Many of these requirements also apply to demountable wall systems, which are often used to enclose spaces in green buildings. These systems may have lower STC ratings than conventional walls and the joints between the panels may provide conduits for noise. Address any gaps along the ceiling, exterior walls and floor during installation or they will easily transmit noise.
In open plans, using workstation partitions above seated head height (60 to 65 inches) is essential to attenuate the noises passing to an occupant’s nearest neighbors. If the partitions are lower, they provide very little acoustical value.
However, in green buildings partitions are often lowered or eliminated altogether in an effort to increase window access and daylighting. In these situations, use partitions that rise to 48 inches and are topped with a further 12 inches of glass. This format provides the physical barrier needed between close neighbours, while not impeding daylighting. The top 12 inches introduces a reflective surface, but the reduction in absorption relative to the increase in physical blocking is an acceptable compromise. Also ensure the panels have a high STC rating and are well-sealed along any joints, with no significant openings between or below them.
HVAC systems should be designed in such a way that they do not compromise acoustic isolation.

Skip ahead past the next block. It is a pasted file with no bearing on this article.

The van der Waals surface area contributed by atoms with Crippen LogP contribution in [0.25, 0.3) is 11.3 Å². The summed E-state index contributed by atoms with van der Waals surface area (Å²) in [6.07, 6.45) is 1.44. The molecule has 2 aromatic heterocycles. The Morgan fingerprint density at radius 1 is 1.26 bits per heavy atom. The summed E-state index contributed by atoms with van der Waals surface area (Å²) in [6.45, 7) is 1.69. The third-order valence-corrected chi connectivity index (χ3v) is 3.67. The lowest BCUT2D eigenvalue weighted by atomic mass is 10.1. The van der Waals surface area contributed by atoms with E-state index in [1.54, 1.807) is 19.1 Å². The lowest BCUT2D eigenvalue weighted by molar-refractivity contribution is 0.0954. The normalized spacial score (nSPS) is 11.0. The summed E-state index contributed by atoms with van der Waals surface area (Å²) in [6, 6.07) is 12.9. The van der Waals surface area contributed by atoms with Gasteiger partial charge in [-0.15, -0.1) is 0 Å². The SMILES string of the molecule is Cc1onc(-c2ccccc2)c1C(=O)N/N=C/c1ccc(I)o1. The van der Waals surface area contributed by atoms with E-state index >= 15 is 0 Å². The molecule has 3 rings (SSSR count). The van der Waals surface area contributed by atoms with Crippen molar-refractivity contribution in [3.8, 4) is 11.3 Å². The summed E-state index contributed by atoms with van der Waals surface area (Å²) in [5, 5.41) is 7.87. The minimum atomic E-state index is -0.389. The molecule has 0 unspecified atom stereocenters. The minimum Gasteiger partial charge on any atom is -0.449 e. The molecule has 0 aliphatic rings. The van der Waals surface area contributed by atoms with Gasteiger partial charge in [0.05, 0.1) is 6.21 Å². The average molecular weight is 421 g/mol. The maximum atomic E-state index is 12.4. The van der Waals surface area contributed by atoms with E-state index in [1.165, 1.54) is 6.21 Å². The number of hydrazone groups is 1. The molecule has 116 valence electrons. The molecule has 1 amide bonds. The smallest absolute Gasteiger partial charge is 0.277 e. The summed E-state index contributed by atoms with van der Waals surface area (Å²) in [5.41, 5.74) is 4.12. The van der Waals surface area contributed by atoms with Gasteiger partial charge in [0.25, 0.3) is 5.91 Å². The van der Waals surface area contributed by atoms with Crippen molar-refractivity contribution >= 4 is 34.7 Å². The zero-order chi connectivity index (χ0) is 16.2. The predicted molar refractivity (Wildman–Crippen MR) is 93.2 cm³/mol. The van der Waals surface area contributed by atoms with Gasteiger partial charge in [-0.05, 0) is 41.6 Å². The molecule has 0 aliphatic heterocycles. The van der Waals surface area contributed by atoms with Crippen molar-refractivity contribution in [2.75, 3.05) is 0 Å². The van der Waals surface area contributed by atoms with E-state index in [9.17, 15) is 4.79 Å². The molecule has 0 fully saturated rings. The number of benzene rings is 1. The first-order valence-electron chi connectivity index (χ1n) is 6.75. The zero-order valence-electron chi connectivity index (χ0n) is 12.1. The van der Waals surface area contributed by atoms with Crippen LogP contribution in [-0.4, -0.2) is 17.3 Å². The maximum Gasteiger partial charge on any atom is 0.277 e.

We have all heard the old adage ‘silence is golden’ and, indeed, many people believe they will achieve effective acoustics by implementing just the first two strategies involved in the ABC Rule, which simply reduce and contain noise. However, just as with lighting and temperature, there is a comfort zone for the volume of sound and it is actually not zero. For this reason, the final step of the ABC Rule involves ensuring that the background sound level in the space is sufficient.
The background sound level in most conventional offices is already too low. The use of high-efficiency heating and cooling systems means that it is generally even lower in green buildings. Conversations and noises can easily be heard, even from afar, and are more disruptive. These problems are exacerbated when open windows are used to assist with air circulation, allowing exterior sounds to drift inside. In some cases, different strategies are used along the exterior and core, creating variable acoustic conditions across the space.